Leonard Bernstein: A Total Embrace -- The Conductor

Editorial Reviews

Barnes & Noble - Andrew Farach-Colton
This three-CD set's title, A Total Embrace, is a metaphoric reminder of the enormous amount of repertory {|Leonard Bernstein|} recorded for Columbia Records (now Sony) over two decades. But, of course, the "embrace" also refers to Bernstein's overtly emotional interpretive style. Whether conducting a Beethoven symphony, an Italian opera, or a 20th century American classic like Copland's El Sal?n M?xico, Bernstein immersed himself in the music, and the result was always an interpretation with tremendous personality. The 29 selections here run the gamut, from the sublime intricacy of a Bach concerto movement (featuring the great Canadian pianist {|Glenn Gould|}) ...
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Editorial Reviews

Barnes & Noble - Andrew Farach-Colton
This three-CD set's title, A Total Embrace, is a metaphoric reminder of the enormous amount of repertory {|Leonard Bernstein|} recorded for Columbia Records (now Sony) over two decades. But, of course, the "embrace" also refers to Bernstein's overtly emotional interpretive style. Whether conducting a Beethoven symphony, an Italian opera, or a 20th century American classic like Copland's El Salón México, Bernstein immersed himself in the music, and the result was always an interpretation with tremendous personality. The 29 selections here run the gamut, from the sublime intricacy of a Bach concerto movement (featuring the great Canadian pianist {|Glenn Gould|}) to a dazzling Mozart finale, and from the spiritual solidity of a Haydn Mass to the searching transcendence of Ives's The Unanswered Question. Highlights include one of the most exciting performances of the opening movement of Beethoven's "Eroica" Symphony ever committed to disc, a complete performance of Gershwin's Rhapsody in Blue (with Bernstein taking the solo part as well as conducting the orchestra), and the first-ever CD release of an excerpt from Stravinsky's opera Oedipus Rex. Handsomely packaged, this sampler serves as a compact introduction to Bernstein's art and will send many a listener on their way to explore the complete recordings from which these extracts are drawn.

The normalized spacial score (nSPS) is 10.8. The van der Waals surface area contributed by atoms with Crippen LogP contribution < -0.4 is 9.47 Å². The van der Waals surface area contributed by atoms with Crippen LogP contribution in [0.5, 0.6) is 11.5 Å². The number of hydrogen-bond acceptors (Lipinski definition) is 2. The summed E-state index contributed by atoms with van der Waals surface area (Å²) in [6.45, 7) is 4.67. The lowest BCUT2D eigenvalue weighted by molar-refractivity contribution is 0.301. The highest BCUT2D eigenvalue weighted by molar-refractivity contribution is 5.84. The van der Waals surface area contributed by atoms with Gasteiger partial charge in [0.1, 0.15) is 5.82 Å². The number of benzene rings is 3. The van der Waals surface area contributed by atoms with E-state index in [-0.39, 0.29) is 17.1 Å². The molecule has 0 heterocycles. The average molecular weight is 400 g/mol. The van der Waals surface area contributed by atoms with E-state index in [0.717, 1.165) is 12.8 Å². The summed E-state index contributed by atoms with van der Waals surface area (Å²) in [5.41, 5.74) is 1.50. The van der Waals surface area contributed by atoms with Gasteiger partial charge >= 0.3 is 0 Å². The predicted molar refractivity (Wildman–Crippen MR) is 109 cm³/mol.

Barnes & Noble - Andrew Farach-Colton
This three-CD set's title, A Total Embrace, is a metaphoric reminder of the enormous amount of repertory Leonard Bernstein recorded for Columbia Records now Sony over two decades. But, of course, the "embrace" also refers to Bernstein's overtly emotional interpretive style. Whether conducting a Beethoven symphony, an Italian opera, or a 20th century American classic like Copland's El Salón México, Bernstein immersed himself in the music, and the result was always an interpretation with tremendous personality. The 29 selections here run the gamut, from the sublime intricacy of a Bach concerto movement featuring the great Canadian pianist Glenn Gould to a dazzling Mozart finale, and from the spiritual solidity of a Haydn Mass to the searching transcendence of Ives's The Unanswered Question. Highlights include one of the most exciting performances of the opening movement of Beethoven's "Eroica" Symphony ever committed to disc, a complete performance of Gershwin's Rhapsody in Blue with Bernstein taking the solo part as well as conducting the orchestra, and the first-ever CD release of an excerpt from Stravinsky's opera Oedipus Rex. Handsomely packaged, this sampler serves as a compact introduction to Bernstein's art and will send many a listener on their way to explore the complete recordings from which these extracts are drawn.
All Music Guide - Lindsay Planer